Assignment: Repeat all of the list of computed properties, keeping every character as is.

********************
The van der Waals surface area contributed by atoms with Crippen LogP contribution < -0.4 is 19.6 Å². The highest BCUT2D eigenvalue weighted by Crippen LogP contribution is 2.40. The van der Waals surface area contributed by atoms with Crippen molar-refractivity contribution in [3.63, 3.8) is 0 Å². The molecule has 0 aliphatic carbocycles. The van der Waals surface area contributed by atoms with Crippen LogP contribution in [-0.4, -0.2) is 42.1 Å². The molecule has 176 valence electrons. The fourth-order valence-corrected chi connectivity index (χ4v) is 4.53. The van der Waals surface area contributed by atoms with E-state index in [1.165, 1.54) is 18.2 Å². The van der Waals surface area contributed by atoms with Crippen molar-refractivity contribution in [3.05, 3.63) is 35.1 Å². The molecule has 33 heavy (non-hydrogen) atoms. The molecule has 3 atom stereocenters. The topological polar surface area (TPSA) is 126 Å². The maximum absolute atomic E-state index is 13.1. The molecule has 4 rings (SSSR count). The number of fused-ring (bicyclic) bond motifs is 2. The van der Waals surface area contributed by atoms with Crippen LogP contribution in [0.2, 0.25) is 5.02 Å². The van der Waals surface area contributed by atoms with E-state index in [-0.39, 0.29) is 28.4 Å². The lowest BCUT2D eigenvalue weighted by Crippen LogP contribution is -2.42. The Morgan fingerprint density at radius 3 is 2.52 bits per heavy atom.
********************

The van der Waals surface area contributed by atoms with Crippen LogP contribution < -0.4 is 19.6 Å². The highest BCUT2D eigenvalue weighted by Crippen LogP contribution is 2.40. The van der Waals surface area contributed by atoms with Crippen molar-refractivity contribution in [3.63, 3.8) is 0 Å². The molecule has 0 aliphatic carbocycles. The van der Waals surface area contributed by atoms with Crippen LogP contribution in [-0.4, -0.2) is 42.1 Å². The molecule has 176 valence electrons. The fourth-order valence-corrected chi connectivity index (χ4v) is 4.53. The van der Waals surface area contributed by atoms with E-state index in [1.165, 1.54) is 18.2 Å². The van der Waals surface area contributed by atoms with Crippen molar-refractivity contribution in [3.05, 3.63) is 35.1 Å². The molecule has 33 heavy (non-hydrogen) atoms. The molecule has 3 atom stereocenters. The topological polar surface area (TPSA) is 126 Å². The maximum absolute atomic E-state index is 13.1. The molecule has 4 rings (SSSR count). The number of fused-ring (bicyclic) bond motifs is 2. The van der Waals surface area contributed by atoms with Crippen LogP contribution in [0.2, 0.25) is 5.02 Å². The van der Waals surface area contributed by atoms with E-state index in [-0.39, 0.29) is 28.4 Å². The lowest BCUT2D eigenvalue weighted by Crippen LogP contribution is -2.42. The Morgan fingerprint density at radius 3 is 2.52 bits per heavy atom.